We are still in Afghanistan and people are still dying. This graphic from the New York Times looks at those deaths in detail.
We are in the home stretch of the presidential campaign and the first of the four debates (three presidential, one vice-presidential) is tonight in Denver, Colorado. Unfortunately debates tend to be less about ideas and more about talking points, gotchas, and zingers. Regardless of the debates’ utility, candidates do not always convey everything they express through words. Sometimes they send a message through their body language. The New York Times looks at a few, what they call, signature gestures used by President Obama and Governor Romney.
The gestures are illustrated and then explained and shown in three examples from the respective candidate’s convention speech. The overall use of the gesture is then indicated in a bar showing how often and when in the speech the gestures were used.
Credit for the piece goes to Aquin G.V., Alan McLean, Archie Tse and Sergio Peçanha.
Someday humanity will find a planet amongst the stars similar in temperament to Earth. One of the best star systems to explore is Gliese 581, a small and faint star some 20 light years away. Calculations show that there are a few planets that could exist in or near what is often called the Goldilocks Zone. The Goldilocks Zone describes the distance from the systems’ star where planets could exist with liquid water. But generally, one needs to take that with a grain of salt. Here in the Sol System, for example, Earth is joined by Venus and Mars. But neither of those planets appear capable of sustaining life at least at present.
The problem with Gliese 581 is that we are not yet certain as to exactly how many exoplanets form the planetary system. It might be four; it might be five. The different schools of thought lead to different conclusions about the possibility of there being liquid water. And life as we know it requires water. The New York Times looked at Gliese 581 earlier this summer and compared the two different orbital models.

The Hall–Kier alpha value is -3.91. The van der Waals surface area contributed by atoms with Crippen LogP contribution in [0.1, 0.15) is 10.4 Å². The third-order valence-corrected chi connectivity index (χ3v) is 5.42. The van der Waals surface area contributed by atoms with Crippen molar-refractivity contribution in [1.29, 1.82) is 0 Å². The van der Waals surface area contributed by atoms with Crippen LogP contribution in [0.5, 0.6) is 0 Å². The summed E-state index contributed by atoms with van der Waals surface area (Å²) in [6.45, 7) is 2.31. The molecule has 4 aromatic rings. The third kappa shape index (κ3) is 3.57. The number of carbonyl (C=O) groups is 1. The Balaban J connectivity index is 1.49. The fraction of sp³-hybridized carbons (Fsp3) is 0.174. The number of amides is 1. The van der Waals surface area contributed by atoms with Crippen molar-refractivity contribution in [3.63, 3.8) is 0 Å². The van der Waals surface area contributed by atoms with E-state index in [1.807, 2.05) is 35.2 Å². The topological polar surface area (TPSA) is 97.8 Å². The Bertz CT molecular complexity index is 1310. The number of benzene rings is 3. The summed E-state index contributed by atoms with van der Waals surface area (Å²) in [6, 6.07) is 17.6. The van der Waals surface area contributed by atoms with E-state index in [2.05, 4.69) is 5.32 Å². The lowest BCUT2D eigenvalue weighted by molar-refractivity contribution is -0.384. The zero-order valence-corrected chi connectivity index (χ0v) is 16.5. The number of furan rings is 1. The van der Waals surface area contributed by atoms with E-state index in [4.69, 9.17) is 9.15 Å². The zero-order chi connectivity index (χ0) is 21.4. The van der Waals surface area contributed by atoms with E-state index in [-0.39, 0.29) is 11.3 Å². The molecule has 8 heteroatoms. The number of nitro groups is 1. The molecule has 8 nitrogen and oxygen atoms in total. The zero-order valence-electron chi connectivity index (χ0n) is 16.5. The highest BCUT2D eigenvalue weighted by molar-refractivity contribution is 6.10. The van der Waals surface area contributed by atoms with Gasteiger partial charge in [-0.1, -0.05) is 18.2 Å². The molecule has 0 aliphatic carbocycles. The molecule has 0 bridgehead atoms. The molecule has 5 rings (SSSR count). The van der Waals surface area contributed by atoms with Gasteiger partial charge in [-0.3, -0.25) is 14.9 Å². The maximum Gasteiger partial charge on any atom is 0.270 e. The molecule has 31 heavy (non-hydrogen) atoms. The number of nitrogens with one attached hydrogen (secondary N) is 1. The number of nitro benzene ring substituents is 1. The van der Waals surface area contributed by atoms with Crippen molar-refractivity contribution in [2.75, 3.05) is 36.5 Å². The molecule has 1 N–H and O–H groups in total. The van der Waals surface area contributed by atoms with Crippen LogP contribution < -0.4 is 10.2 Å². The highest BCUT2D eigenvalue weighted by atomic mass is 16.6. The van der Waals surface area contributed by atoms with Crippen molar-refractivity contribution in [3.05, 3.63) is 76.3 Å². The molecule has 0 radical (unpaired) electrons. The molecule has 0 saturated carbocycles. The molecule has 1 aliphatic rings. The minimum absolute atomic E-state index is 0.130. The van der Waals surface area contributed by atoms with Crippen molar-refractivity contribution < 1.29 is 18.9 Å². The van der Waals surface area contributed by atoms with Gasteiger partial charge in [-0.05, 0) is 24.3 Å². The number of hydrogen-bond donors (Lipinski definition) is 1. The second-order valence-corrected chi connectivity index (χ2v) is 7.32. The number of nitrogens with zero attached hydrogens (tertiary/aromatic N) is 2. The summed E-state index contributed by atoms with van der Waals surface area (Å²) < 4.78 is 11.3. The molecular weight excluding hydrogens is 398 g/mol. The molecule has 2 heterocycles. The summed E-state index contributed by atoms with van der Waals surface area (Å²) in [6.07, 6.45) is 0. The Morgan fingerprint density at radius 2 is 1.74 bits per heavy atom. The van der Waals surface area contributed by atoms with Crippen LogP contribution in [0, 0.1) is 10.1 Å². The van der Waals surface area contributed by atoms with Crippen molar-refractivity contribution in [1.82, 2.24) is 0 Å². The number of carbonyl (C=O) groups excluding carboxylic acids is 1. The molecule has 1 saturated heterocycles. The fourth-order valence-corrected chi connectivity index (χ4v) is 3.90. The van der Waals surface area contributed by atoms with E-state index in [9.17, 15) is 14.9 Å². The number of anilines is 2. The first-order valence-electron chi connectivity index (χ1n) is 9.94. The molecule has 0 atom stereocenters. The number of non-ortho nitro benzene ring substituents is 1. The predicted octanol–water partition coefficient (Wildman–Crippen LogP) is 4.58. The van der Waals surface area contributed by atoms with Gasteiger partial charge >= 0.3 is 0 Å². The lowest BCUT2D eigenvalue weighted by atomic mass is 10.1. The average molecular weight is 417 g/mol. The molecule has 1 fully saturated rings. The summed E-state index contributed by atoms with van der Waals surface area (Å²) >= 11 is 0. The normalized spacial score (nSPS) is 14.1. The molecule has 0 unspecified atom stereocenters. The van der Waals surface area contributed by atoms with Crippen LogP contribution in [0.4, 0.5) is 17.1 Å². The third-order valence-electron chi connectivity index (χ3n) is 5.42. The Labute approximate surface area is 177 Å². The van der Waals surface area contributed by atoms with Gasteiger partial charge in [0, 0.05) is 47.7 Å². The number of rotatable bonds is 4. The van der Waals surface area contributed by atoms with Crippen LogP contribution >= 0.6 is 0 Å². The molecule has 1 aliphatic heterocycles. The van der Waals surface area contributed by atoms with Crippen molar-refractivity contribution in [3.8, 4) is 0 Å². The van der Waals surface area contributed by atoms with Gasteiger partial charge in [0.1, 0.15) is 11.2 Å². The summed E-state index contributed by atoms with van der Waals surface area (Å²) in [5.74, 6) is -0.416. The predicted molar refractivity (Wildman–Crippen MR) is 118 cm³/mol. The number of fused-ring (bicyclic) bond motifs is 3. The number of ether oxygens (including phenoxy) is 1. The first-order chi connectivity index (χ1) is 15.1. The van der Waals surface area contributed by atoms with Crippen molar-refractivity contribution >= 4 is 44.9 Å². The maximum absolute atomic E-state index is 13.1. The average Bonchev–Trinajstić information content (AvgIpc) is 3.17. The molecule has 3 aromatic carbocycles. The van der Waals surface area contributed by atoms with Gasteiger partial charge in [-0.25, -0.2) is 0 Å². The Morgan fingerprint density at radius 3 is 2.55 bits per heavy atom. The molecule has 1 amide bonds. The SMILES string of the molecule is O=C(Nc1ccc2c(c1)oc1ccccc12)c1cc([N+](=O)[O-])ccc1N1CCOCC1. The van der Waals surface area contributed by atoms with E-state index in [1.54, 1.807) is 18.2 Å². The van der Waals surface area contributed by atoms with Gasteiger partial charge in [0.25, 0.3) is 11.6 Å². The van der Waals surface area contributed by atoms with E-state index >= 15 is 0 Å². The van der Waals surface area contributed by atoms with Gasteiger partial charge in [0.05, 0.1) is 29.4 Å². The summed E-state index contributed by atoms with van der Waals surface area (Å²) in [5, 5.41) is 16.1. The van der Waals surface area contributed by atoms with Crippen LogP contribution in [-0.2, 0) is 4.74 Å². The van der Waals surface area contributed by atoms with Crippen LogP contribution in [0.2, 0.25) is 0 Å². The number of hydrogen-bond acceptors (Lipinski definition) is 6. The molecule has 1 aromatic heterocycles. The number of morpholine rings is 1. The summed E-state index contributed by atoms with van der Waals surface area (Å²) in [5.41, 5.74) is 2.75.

Credit for the piece goes to Jonathan Corum.
People make a great deal about the Hispanic vote and how it will affect the election. In every election I can recall. Granted, that’s only a few presidential elections and a couple more Congressional mid-terms. But the problem is that Hispanics do not vote. In scientific-ish terms, the Hispanic vote is wasted potential energy—they could make quite the impact, particularly in the south and southwest, arguably too in the larger cities. But to look at where to focus energies at higher efficiencies, i.e. turnout, the New York Times has this graphic looking at the potential for Hispanic votes.
Credit for the piece goes to Kevin Quealy.
For your Friday comic relief comes the infographic of the week.
The content is serious. But the graphic is laughable at best. And undercuts the message in my opinion. Seriously, it’s like the mobile weapons labs, but worse. All over again.
Photo credit goes to Mario Tama at Getty Images, via the Los Angeles Times.
This tree map from the Wall Street Journal looks at an interesting subject: average household spending. How much are we spending on housing, on food, on transportation, &c.?
But I’m not so sure that the main visualisation is necessary. I appreciate the big colour and splashiness, but the space use seems inefficient. Perhaps if the colours had been tied, as is commonly seen, to another variable, the tree map would be more useful. Imagine if the chart looked at the spending value and the average growth over the last ten years, with the year-by-year value still plotted below.
Canada, our neighbour to the north, is sometimes taken to task for being too socialist or too liberal with their healthcare system and regulatory oversight of industries, including finance. But what data increasingly shows us is that we cannot say their more socialist economy is weaker than ours. Rather in several metrics now, the Canadian economy is stronger than ours. The National Post looked at just that a little while back.
Credit for the piece goes to Jonathon Rivait.
The New York Times published a chart looking at the decline in life expectancy for under-educated whites, i.e. whites who have not finished high school. The life expectancies of blacks and Hispanics offer a stark contrast, for while starting at a lower base, their respective expectancies are increasing.
Earlier this month a panda was born in Washington. The Post did a small infographic looking at how a panda cub grows over the course of its first year. I decided I would probably wait until sometime later this week to publish it.
Except it died yesterday. So before the moment is gone, here’s a graphic from the Washington Post looking at how the cub should have grown up.
Credit for the piece goes to Patterson Clark.
Perhaps the greatest danger now facing NATO and US troops in Afghanistan is the age-old wolf in sheep’s clothing, the insurgent dressed in Afghan Army fatigues. As the graphic below shows, the number of fatalities has been increasing along with the number of attacks. The silver lining in the cloud (to mix metaphors) is that the average lethality of the attacks is on the decline as fewer ISAF soldiers are killed per attack.